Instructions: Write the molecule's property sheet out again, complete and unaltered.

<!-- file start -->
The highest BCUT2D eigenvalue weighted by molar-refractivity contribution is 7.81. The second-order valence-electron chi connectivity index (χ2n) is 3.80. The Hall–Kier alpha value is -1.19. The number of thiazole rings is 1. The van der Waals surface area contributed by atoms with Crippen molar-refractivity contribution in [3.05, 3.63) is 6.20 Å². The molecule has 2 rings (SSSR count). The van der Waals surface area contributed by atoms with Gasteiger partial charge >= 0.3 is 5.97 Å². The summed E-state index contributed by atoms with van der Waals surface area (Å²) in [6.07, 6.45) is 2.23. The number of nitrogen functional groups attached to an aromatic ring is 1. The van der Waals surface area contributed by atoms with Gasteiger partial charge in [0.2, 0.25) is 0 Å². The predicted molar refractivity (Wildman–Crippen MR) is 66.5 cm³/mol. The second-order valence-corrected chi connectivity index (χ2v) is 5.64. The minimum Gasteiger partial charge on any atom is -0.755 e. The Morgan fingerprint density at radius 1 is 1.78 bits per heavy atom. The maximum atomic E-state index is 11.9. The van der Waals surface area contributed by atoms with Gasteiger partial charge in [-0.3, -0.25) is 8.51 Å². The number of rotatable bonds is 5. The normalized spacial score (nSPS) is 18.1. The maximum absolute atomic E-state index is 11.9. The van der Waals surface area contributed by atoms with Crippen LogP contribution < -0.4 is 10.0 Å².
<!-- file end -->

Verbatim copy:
The highest BCUT2D eigenvalue weighted by molar-refractivity contribution is 7.81. The second-order valence-electron chi connectivity index (χ2n) is 3.80. The Hall–Kier alpha value is -1.19. The number of thiazole rings is 1. The van der Waals surface area contributed by atoms with Crippen molar-refractivity contribution in [3.05, 3.63) is 6.20 Å². The molecule has 2 rings (SSSR count). The van der Waals surface area contributed by atoms with Gasteiger partial charge >= 0.3 is 5.97 Å². The summed E-state index contributed by atoms with van der Waals surface area (Å²) in [6.07, 6.45) is 2.23. The number of nitrogen functional groups attached to an aromatic ring is 1. The van der Waals surface area contributed by atoms with Gasteiger partial charge in [0.2, 0.25) is 0 Å². The predicted molar refractivity (Wildman–Crippen MR) is 66.5 cm³/mol. The second-order valence-corrected chi connectivity index (χ2v) is 5.64. The minimum Gasteiger partial charge on any atom is -0.755 e. The Morgan fingerprint density at radius 1 is 1.78 bits per heavy atom. The maximum atomic E-state index is 11.9. The van der Waals surface area contributed by atoms with Gasteiger partial charge in [-0.3, -0.25) is 8.51 Å². The number of rotatable bonds is 5. The normalized spacial score (nSPS) is 18.1. The maximum absolute atomic E-state index is 11.9. The van der Waals surface area contributed by atoms with Crippen LogP contribution < -0.4 is 10.0 Å².